Smoke Rings

2 HP, hit and miss'

Content Tools

KEN EVANS, 130 Malcolm Drive, Pasadena, California 91105 is seeking information about a Western Engine Co. 'Enterprise' air compressor Type FD, No. 1015. It has a single crank but two pistons, one for power, one for A.B. The castings are all FX-prefixes and it uses Ford Model T parts, e.g., piston connecting rod, half a cam shaft, front cover, felt oil seals and a Kingston L4 carburetor. I need to know general information such as when built, HP, RPM, water pump type and use? I also need to know what magneto was used. From the mounting plate I know that it is rotary with four bolts mounting on a 2 3/16' x 15/8' bolt pattern, driven by a round disc 17/8' diameter, with 5/16' above mounting base and the drive face is 25/8' from nearest mounting hole.

'Your column has been very helpful in the past. Let's hope for the best.' (Thanks, Ken, and believe me, it's going to get better)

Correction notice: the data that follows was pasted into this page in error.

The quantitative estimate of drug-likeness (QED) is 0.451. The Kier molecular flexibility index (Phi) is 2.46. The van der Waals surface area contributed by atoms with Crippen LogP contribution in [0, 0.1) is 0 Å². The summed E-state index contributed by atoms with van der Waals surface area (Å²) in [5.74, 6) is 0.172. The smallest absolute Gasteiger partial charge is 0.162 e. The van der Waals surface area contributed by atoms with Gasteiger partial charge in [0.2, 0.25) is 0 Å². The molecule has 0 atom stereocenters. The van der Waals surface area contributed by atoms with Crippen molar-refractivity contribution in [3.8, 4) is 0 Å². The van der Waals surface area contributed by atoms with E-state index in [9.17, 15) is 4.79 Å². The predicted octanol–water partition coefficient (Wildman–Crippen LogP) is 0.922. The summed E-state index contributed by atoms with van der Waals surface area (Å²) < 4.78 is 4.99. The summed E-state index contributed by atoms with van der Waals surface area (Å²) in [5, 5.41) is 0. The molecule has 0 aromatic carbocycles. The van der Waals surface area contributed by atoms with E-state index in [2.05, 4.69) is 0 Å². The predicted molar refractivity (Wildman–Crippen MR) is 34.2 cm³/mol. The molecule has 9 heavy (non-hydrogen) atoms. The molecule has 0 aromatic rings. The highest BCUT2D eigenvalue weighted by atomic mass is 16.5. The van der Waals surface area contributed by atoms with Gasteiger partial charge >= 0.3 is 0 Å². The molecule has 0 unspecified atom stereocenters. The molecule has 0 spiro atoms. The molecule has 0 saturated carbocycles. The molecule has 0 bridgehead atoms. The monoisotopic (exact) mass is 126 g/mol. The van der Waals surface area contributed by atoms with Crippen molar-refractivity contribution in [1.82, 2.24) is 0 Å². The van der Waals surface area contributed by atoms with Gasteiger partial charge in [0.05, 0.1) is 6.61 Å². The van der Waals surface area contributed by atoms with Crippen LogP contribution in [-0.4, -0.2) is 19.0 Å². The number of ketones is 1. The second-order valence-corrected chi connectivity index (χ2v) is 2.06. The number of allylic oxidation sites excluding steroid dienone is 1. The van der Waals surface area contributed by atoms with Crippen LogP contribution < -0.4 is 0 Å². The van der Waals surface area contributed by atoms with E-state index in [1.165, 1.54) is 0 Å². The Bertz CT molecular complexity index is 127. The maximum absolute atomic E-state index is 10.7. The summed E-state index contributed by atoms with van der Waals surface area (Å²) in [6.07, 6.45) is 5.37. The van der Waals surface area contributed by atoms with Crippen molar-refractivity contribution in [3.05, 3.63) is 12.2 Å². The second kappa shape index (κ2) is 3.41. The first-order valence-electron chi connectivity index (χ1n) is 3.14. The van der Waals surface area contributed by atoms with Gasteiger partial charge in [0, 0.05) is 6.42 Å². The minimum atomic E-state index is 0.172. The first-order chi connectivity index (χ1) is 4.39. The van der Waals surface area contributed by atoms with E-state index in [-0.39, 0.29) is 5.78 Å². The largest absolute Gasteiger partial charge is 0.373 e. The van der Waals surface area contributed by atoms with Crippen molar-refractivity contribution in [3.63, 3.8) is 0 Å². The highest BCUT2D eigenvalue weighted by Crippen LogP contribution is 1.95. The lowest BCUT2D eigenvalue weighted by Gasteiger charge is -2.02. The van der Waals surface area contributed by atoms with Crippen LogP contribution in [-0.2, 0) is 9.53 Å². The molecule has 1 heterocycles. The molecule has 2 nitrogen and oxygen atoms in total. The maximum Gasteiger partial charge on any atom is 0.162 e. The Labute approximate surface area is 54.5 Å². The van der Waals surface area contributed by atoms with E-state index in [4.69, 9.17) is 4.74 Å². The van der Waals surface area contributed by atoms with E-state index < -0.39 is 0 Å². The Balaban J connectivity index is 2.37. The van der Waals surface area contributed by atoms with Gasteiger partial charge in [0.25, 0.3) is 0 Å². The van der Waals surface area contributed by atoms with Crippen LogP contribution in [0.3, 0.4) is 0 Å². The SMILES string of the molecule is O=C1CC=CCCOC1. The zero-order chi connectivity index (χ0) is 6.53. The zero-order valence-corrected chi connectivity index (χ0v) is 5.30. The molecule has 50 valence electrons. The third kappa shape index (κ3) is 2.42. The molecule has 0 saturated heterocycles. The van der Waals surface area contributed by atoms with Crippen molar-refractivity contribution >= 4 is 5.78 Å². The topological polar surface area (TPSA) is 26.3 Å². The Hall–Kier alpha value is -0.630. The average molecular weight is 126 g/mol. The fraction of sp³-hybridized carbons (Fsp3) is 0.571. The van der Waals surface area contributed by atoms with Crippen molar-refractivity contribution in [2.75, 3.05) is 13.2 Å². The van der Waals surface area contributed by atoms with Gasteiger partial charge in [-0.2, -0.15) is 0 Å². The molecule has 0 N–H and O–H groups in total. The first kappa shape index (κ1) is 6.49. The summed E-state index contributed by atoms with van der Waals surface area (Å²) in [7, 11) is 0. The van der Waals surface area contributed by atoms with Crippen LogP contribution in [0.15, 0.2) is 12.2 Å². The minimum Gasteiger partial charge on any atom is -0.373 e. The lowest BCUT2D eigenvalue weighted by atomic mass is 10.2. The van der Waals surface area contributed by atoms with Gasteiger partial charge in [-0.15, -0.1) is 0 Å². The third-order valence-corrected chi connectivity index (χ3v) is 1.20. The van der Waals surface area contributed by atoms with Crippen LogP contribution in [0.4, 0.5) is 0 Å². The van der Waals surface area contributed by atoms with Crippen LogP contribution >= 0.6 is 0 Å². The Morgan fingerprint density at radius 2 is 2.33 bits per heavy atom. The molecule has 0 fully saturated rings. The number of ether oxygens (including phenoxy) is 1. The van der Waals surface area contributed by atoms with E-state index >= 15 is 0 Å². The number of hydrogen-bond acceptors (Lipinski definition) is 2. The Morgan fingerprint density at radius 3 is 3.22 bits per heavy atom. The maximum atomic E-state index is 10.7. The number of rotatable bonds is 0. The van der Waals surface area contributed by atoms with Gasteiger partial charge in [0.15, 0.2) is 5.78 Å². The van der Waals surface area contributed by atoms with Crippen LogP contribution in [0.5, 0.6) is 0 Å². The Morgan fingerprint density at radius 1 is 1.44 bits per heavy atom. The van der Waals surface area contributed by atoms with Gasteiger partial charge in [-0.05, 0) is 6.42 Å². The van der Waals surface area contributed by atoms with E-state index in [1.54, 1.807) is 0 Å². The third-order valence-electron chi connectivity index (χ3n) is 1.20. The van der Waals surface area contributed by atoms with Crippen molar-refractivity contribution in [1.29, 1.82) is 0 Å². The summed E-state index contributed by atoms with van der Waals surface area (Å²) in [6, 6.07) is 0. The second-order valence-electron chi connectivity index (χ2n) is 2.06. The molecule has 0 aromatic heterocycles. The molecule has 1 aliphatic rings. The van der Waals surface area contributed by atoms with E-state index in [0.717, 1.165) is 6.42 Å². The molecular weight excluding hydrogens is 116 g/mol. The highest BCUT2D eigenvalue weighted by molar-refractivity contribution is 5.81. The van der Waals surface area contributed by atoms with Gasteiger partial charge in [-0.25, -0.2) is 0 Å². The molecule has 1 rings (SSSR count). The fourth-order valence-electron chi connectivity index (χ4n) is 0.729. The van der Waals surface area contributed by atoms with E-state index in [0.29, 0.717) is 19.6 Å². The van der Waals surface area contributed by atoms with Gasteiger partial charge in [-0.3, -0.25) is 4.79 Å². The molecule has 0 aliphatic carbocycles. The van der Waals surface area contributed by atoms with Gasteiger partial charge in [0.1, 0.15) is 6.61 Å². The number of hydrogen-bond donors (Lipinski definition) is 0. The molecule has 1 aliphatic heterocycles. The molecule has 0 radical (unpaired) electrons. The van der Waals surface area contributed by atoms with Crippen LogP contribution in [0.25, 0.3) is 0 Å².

The following is a letter from ROBERT KRUSE, 1090 W. Clark Road, Ypsilanti, Michigan 48197 in answer to a question from Menno L. Kliewer in Smoke Rings Sept/Oct issue, page 15. He wrote Menno and thought the readers would profit from same, as he says: 'Maybe I can give you an idea for your Smoke Ringsa few years ago, when I was experimenting with my old 3 HP Fairbanks Morse Model Z throttle-governed engine, we came up with smoke rings. The engine has a Fairbanks Morse magneto Type J, which fires every two cycles. It didn't take long to blow the top off of the old cast iron muffler so we started putting on different pipes. The exhaust port is 1'. Then with an elbow, a nipple and a reducing coupling, we put on a 2' pipe about 10' long. We had smoke rings going out the front door of the garage when the pipe was horizontal. That was at least 30' away.